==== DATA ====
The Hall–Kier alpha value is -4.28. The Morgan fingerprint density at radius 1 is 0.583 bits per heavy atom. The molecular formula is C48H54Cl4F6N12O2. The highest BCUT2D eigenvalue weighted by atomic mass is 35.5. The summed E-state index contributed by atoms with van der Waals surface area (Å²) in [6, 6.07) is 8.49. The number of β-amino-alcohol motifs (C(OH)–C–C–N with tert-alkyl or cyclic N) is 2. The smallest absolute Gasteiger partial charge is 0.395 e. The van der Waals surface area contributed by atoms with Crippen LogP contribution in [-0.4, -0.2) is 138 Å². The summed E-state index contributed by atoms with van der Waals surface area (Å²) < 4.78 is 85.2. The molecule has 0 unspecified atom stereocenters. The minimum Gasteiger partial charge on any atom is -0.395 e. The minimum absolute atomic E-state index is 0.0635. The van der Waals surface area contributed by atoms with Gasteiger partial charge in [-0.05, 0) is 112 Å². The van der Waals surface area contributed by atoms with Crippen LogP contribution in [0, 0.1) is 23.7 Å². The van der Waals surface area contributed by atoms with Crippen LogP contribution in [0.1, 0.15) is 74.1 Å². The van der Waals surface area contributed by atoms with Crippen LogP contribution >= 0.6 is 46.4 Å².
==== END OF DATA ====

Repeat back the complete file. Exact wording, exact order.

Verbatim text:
The Hall–Kier alpha value is -4.28. The Morgan fingerprint density at radius 1 is 0.583 bits per heavy atom. The molecular formula is C48H54Cl4F6N12O2. The highest BCUT2D eigenvalue weighted by atomic mass is 35.5. The summed E-state index contributed by atoms with van der Waals surface area (Å²) in [6, 6.07) is 8.49. The number of β-amino-alcohol motifs (C(OH)–C–C–N with tert-alkyl or cyclic N) is 2. The smallest absolute Gasteiger partial charge is 0.395 e. The van der Waals surface area contributed by atoms with Crippen LogP contribution in [-0.4, -0.2) is 138 Å². The summed E-state index contributed by atoms with van der Waals surface area (Å²) < 4.78 is 85.2. The molecule has 0 unspecified atom stereocenters. The minimum Gasteiger partial charge on any atom is -0.395 e. The minimum absolute atomic E-state index is 0.0635. The van der Waals surface area contributed by atoms with Gasteiger partial charge in [-0.05, 0) is 112 Å². The van der Waals surface area contributed by atoms with Crippen LogP contribution in [0, 0.1) is 23.7 Å². The van der Waals surface area contributed by atoms with Crippen LogP contribution in [0.1, 0.15) is 74.1 Å². The van der Waals surface area contributed by atoms with Crippen LogP contribution >= 0.6 is 46.4 Å².